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Hermione Hobhouse

From Wikipedia, the free encyclopedia

Hermione Hobhouse
Born
Mary Hermione Hobhouse

(1934-02-02)2 February 1934
Castle Cary, United Kingdom
Died17 October 2014(2014-10-17) (aged 80)
NationalityBritish
CitizenshipUnited Kingdom
Alma materLady Margaret Hall, Oxford University
Known forArchitectural history; architectural preservation
Spouse(s)Harry Graham
Children2
Scientific career
FieldsArchitectural history
InstitutionsVictorian Society; Survey of London

Mary Hermione Hobhouse MBE FSA (2 February 1934 – 17 October 2014) was a British architectural historian and prominent preservation campaigner.[1]

Family and early life

Hobhouse was born on 2 February 1934 to Sir Arthur Hobhouse and Konradin Huth Jackson at Hadspen House, Castle Cary in Somerset.[1] She was educated at Cheltenham Ladies' College and at Lady Margaret Hall, Oxford, where she read Modern History. Her sister believed Hermione's exposure to Victorian Gothic architecture in this period ignited her interest.[1] On 2 July 1955, Lady Hobhouse held a small "coming-of-age" dance for Hermione and her sister Virginia at Hadspen.[2]

Career

After a short spell in the United States, Hobhouse took a job as a researcher with Granada Television. After this she began working as a freelance writer. Her first book, published in 1959, was a history of the Ward of Cheap in the City of London.[1]

She was the author of Lost London (1971), in whose introduction she wrote:[1]

London is threatened with the grim prospect of a Manhattan-like future, becoming a city of the very rich and the very poor, a city unattainable and increasingly unattractive to the middle classes and to the younger families with children to bring up…

— Hermione Hobhouse, Lost London

Between 1973 and 1978 she gave lectures in architectural history at the Architectural Association as well as in the United States into the 1980s.[1][3] In 1976 Hobhouse succeeded Jane Fawcett as secretary of the Victorian Society, a group that campaigns to conserve Victorian and Edwardian buildings.[1] A later chair, Peter Howell, said of her in this period:[3]

Her academic credentials, and her networking skills (she was never one to miss a party), helped raise the Society's profile.

— Peter Howell

Her assistant at the Victorian Society, Louise Nicholson, recalled:[3]

On Mondays, she would often arrive at the Vic Soc's offices [in Bedford Park] direct from Somerset, wearing Wellington boots and carrying wicker baskets of home-grown fruit and vegetables. When we joint-hosted Vic Soc dinners, her unlikely skill was to skin, carve and bone out a large chicken, then put the flesh together inside its skin, a party piece to make any Edwardian celebrity chef proud.

— Louise Nicholson

It was a post she held until leaving in 1983 to work as general editor of the Survey of London.[1] During her tenure she oversaw publication of survey volumes on part of Kensington and the challenging prospect of covering the Docklands area of East London at a time when it was dramatically changing and developing. She also edited a monograph for the survey on the former GLC County Hall.

Honours and external interests

In 1981 Hobhouse was appointed MBE. She was also made a fellow of the Society of Antiquaries of London, where she served as a council member between 1984 and 1987.[1][3] She served on the council of the National Trust (1983–2001) and of the Royal Albert Hall (1988–2004). In the late 20th century the Royal Albert Hall underwent a five-year programme of refurbishment, and she was reported as having supervised the reinstatement of stencilling in the public areas.[4] She supported the Clapham Society and the Somerset Buildings Preservation Trust.[1][3]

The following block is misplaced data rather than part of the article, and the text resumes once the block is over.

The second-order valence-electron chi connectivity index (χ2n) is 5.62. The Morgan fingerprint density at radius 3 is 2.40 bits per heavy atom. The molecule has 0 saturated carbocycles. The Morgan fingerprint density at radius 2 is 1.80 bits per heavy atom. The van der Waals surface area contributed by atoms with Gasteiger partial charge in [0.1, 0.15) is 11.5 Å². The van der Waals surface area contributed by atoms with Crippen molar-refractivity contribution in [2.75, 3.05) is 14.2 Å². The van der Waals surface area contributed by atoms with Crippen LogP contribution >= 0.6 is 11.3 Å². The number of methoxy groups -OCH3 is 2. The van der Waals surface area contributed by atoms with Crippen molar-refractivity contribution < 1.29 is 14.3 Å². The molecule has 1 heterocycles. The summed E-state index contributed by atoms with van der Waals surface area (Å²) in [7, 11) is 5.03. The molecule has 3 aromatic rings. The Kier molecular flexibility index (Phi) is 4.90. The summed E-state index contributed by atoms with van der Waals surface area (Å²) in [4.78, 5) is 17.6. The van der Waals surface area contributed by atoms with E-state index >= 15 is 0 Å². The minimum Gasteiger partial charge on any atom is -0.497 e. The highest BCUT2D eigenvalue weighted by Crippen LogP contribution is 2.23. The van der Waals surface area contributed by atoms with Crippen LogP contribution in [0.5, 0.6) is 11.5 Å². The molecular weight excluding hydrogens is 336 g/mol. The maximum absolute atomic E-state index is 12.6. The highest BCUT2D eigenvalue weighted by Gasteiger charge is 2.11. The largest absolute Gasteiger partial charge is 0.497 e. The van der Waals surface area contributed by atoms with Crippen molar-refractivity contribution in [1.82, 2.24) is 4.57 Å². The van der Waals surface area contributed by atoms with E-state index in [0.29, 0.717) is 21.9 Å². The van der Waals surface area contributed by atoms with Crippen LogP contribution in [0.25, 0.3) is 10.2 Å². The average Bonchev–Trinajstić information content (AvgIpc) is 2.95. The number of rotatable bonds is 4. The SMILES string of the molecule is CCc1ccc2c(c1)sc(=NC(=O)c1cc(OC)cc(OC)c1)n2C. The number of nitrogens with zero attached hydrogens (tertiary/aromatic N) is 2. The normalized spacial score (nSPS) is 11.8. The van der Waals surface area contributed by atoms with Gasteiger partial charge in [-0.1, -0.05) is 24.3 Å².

When the Reform Club allowed female members for the first time Hobhouse was one of the first to join. She was a keen supporter of the campaign to restore the club's home in Pall Mall, an Italianate palazzo by Charles Barry.[1]

Death

Hobhouse died on 17 October 2014, aged 80.[1]

Personal life

Hobhouse married architect Harry Graham in 1958. The marriage produced two children – a son, Francis, and daughter, Harriet – before being amicably dissolved.[1] Hobhouse was survived by her children.

Partial bibliography

  • The Ward of Cheap in the City of London: A Short History (1959)
  • Lost London: A Century of Demolition and Decay (1971)
  • Thomas Cubitt: Master Builder (1971, revised 1995)
  • A History of Regent Street (1975)
  • Oxford and Cambridge with Richard Gloucester (1980)
  • Prince Albert: His Life and Work (1983)
  • Survey of London Volume XLII: Southern Kensington: Kensington Square to Earl's Court (as editor) (1986)
  • Good and Proper Materials: Fabric of London Since the Great Fire with Ann Saunders (1989)
  • County Hall: Survey Of London Monograph 17 (as editor) (1991)
  • Survey of London Volumes XLIII and XLIV: Poplar, Blackwall and the Isle of Dogs (as editor) (1994)
  • London Survey'd: The Work Of The Survey Of London 1894–1994 (1994)
  • Crystal Palace and the Great Exhibition: Science, Art, and Productive Industry: The History of the Royal Commission of the Exhibition of 1851 (2002)
  • History of Regent Street: A Mile of Style (2008)

References

  1. ^ a b c d e f g h i j k l m Stamp, Gavin (28 November 2014), "Hermione Hobhouse obituary", The Guardian
  2. ^ "Diary Of The Season". The Times (53209). 2 May 1955. p. 15.
  3. ^ a b c d e Stamp, Gavin (2018). "Hobhouse, (Mary) Hermione (1934–2014)". Oxford Dictionary of National Biography (online ed.). Oxford University Press. doi:10.1093/ref:odnb/9780198614128.013.108955. (Subscription or UK public library membership required.)
  4. ^ Binney, Marcus (3 January 2001). "A hall fit for a prince consort". The Times (67026). p. 19.
This page was last edited on 8 December 2020, at 00:56
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